Police: Amended pursuit law a step in right direction

Law enforcement lobbying for additional funding

PORT ANGELES — State lawmakers passed a bill this session easing rules around police pursuits, but local law enforcement leaders said there’s more work to be done to address public safety.

Initiative 2113, a citizen-led effort that loosened regulations on law enforcement’s ability to engage in vehicle pursuits, was among the bills passed in the legislative session that ended March 7.

It rolled back a series of reform bills passed in 2021 that were aimed at increasing police accountability but have been criticized for limiting law enforcement’s ability to tackle crime.

Rules of pursuit

One of those bills placed restrictions on when officers could engage in vehicle pursuits, which law enforcement said led to an increase in people fleeing from traffic stops with officers powerless to pursue.

“We were happy that the pursuit laws have changed to a certain degree to allow us to pursue people for more than just violent offenses,” Jefferson County Sheriff Joe Nole said. “I don’t think it’s fully reversed. It’s almost there.”

The amended law, “allow(s) an officer to conduct the vehicular pursuit where there is reasonable suspicion a person has violated the law, provided all other statutory requirements for the vehicular pursuit are met,” the initiative said.

Police pursuits have long been governed by case law, police policy and training, said Port Angeles Police Chief Brian Smith, but when policies become legal requirements, it can hamper officers’ ability to act.

“We can’t operate if every policy becomes a legal requirement,” Smith said. “Law enforcement has a difficult time when you make following a policy a legal requirement. It’s essentially putting us under the lens of perfection.”

Law enforcement officials on the Peninsula said there seemed to be recognition in the Legislature that the raft of bills passed in 2021 went too far and that rollbacks were needed.

Officers are still not allowed to interview juvenile suspects without a lawyer present, which can lead to youth being taken into police custody simply because they can’t speak with officers at the scene.

Other bills that would further restrict police actions didn’t make it through the Legislature this year, nor did a bill that would have allowed the state Attorney General’s office to investigate local law enforcement agencies in the same way the U.S. Department of Justice does.

Above all, local law enforcement officials said they need funding. Nole said the Washington Association of Sheriffs and Police Chiefs has been advocating for additional funding for a new training facility for patrol and corrections officers to address the state’s backlog of cadets. JCSO was also hoping to get additional funding locally for recruitment and retention.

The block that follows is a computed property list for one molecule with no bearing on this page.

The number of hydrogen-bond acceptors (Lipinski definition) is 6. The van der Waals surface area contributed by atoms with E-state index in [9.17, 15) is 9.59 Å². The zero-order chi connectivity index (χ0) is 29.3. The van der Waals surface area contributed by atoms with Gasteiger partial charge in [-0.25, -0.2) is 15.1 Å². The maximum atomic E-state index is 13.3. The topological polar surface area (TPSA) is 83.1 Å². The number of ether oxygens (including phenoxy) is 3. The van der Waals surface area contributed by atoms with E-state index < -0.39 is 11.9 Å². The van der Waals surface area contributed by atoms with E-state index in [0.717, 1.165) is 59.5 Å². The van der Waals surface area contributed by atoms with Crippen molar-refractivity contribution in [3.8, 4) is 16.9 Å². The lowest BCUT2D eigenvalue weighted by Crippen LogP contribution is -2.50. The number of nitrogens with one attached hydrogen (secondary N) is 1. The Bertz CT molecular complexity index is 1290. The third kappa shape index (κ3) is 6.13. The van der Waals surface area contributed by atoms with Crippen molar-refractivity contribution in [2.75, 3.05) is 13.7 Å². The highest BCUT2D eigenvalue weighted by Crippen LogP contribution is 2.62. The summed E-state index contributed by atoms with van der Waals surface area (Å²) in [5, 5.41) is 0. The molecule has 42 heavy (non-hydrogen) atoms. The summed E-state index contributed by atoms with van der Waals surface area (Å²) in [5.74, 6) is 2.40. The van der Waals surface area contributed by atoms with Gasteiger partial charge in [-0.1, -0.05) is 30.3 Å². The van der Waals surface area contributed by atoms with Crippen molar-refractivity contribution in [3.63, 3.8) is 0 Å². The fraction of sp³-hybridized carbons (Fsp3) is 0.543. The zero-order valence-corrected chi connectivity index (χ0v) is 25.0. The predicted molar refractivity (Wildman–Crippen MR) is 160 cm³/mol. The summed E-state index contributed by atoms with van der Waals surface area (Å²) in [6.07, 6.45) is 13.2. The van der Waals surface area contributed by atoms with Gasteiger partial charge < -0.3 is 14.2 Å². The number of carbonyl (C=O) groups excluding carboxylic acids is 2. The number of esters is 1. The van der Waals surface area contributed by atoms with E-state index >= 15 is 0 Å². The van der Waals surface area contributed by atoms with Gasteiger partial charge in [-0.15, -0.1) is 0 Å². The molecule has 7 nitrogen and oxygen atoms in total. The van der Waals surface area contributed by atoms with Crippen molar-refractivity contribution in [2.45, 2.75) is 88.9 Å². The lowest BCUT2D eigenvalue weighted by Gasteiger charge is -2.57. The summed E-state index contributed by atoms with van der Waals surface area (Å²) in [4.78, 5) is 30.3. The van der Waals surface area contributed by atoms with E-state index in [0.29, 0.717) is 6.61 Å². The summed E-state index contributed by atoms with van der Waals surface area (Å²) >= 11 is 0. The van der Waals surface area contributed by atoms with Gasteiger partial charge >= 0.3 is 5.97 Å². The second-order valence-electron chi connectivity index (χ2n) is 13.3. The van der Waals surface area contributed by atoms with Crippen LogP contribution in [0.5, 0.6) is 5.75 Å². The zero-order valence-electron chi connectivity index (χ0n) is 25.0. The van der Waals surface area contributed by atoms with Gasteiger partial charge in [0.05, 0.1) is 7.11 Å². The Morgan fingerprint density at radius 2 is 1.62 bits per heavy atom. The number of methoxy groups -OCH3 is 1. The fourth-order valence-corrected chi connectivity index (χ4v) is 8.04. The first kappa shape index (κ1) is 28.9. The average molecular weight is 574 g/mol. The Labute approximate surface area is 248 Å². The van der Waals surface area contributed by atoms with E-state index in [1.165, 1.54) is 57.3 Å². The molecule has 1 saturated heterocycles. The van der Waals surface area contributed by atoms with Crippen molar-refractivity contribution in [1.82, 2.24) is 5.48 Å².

Officers noted Washington ranks last of all 50 states and the District of Columbia for the amount of officers per 1,000 residents.

“It’s hard to get the number of staffing you need, the resources you need,” said Jeff Thaxton, deputy chief of the Port Townsend Police Department. “It’s hard to give the citizens the services they need.”

Thaxton said low staffing levels can have officers working a lot of overtime, which is costly and can lead to burnout.

Law enforcement agencies across the country are facing a shortage of officers and departments have raised their starting salaries in an effort to attract new recruits.

While the state did provide funding for drug task forces this year, last year the state Department of Commerce expanded the list of organizations eligible for Edward Byrne Memorial Justice Assistance Grants, or Byrne-JAG grants, meaning less of that money is going to law enforcement agencies.

The lack of assured funding from the Byrne-JAG grants creates uncertainty for law enforcement, Smith said, because they can’t count on having the same resources year to year.

Smith said a bill that would allow cities to keep one-tenth of 1 percent of sales tax for public safety has been in the Legislature for years but has yet to pass.

“For us here locally, that would be like winning the lottery,” Smith said.

The Peninsula’s law enforcement officials thanked state Reps. Steve Tharinger and Mike Chapman and Sen. Kevin Van De Wege, all Democrats, for their willingness to listen and amend police regulations.

“I think there was a lot ground made this session on getting things back to a more common sense approach,” Nole said. “And just like anywhere else, law enforcement can always do better, just like any other group. It’s always good to be talking about this stuff.”

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Reporter Peter Segall can be reached by email at peter.segall@peninsulanews.us.

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